My listening habit carried over after I was licensed. Some of that was out of necessity since I did not have much of a station: an 807 to a dipole 3 meters high. I enjoyed it immensely nonetheless. In a way I found more pleasure in discovering DX on the bands than calling and, sometimes, working it. As time went on my DXing, and then contesting, became more intense so that my listening had an objective: I was hunting more than listening.

Why do it now

I am happy to say that I have rediscovered some of that early magic. At times I find myself tuning the bands for no other reason than to hear what is out there, having no inclination to transmit at all. With the new Beverage antenna I can listen in on far more distant DX on 80 and 160 meters than before. Without a decent transmit antenna I cannot work them, so listening to them is all I can do for now.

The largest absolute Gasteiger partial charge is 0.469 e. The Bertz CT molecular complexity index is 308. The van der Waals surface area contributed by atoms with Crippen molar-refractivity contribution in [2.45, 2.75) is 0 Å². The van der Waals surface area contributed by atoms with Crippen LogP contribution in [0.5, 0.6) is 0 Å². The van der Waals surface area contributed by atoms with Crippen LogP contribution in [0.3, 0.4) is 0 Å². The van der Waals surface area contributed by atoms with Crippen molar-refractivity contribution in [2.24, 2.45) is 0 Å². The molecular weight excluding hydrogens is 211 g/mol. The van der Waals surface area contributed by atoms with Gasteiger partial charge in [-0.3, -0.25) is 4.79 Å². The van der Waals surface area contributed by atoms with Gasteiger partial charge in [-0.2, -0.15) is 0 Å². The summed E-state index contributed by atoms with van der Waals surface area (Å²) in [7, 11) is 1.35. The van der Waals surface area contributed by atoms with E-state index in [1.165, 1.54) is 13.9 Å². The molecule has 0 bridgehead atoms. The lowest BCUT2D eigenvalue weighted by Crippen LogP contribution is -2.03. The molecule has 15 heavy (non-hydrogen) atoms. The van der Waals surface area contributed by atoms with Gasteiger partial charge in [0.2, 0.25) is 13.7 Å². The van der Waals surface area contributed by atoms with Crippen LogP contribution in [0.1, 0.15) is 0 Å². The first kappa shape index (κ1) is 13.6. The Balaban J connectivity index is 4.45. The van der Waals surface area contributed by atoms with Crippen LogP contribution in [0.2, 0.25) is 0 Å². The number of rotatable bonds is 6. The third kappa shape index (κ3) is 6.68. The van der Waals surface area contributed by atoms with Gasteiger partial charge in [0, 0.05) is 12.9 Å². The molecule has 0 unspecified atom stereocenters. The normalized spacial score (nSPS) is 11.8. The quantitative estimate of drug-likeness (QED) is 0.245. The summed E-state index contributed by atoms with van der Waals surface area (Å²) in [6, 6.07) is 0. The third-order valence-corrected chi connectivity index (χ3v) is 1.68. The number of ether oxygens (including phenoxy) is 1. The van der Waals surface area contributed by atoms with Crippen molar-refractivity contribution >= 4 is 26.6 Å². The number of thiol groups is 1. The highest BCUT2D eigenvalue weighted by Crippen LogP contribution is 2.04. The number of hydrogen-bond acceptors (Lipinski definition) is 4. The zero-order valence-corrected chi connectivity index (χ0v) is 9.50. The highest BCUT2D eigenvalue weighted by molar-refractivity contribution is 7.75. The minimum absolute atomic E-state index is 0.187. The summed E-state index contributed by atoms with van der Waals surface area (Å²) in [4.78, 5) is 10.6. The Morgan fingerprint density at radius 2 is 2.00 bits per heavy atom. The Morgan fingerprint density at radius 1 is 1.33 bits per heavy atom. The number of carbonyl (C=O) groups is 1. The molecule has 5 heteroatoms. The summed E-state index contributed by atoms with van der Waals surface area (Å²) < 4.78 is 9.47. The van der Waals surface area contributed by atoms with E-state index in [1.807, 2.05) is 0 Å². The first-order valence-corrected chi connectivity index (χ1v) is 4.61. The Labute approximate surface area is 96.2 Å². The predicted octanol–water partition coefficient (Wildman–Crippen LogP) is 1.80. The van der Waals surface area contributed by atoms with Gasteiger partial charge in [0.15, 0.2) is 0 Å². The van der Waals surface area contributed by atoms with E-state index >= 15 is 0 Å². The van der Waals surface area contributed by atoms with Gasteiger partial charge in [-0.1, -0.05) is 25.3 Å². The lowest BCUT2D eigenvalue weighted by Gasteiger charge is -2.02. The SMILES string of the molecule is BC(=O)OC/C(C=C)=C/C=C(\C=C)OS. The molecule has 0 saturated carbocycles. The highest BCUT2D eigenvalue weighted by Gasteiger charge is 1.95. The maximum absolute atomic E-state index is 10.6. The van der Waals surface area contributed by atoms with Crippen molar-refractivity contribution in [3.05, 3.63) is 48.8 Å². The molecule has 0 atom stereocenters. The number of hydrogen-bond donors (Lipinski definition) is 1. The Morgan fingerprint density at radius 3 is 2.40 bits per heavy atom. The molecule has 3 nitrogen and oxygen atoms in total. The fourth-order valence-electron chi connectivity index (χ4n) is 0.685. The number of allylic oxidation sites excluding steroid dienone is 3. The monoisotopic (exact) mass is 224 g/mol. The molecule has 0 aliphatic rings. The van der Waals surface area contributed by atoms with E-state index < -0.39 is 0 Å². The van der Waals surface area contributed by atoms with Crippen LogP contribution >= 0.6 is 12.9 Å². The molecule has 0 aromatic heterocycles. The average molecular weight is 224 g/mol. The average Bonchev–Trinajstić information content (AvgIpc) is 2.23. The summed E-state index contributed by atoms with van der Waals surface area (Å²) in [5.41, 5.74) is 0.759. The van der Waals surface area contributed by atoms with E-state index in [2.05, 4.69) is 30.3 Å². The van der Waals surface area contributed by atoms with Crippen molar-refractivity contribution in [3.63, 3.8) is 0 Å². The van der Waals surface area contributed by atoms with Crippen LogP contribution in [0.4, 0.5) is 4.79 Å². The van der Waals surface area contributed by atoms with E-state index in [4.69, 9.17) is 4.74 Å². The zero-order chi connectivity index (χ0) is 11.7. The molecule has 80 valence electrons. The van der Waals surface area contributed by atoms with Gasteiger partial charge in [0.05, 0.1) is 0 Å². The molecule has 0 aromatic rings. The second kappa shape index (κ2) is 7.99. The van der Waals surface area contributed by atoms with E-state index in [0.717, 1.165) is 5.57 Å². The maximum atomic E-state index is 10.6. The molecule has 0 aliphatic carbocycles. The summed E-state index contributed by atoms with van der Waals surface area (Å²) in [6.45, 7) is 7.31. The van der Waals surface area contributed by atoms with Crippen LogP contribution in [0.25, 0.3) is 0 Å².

With the return of the equinox comes propagation over the pole from south and southeast Asia. I enjoy tuning the bands from 40 meters on up to catch the openings and hear what I can hear. Often the signals are very weak and not easily workable. Either I don't have enough power or they are hearing others far more strongly than from this part of the world.

Of course I do sometimes come across some moderately rare DX, and that's all to the good. Just this morning I tuned across V85TL calling CQ on 20 meter CW and getting no callers at all. No one had yet spotted him. I worked him without much difficulty. Then I listened as his subsequent CQs went unanswered. The band was busy, with stations all around, yet none seemed to be listening. After a couple of minutes I spotted him and that drew in callers.

Modern times

I think it's a shame that too many hams nowadays don't listen. This is not about getting there first or sharing the burden of hunting down the DX and spotting it for others. What I find unfortunate is that too many seem to have lost the simple pleasure of tuning the bands and listening, and perhaps finding the unexpected. Not for awards or points but for the thing itself.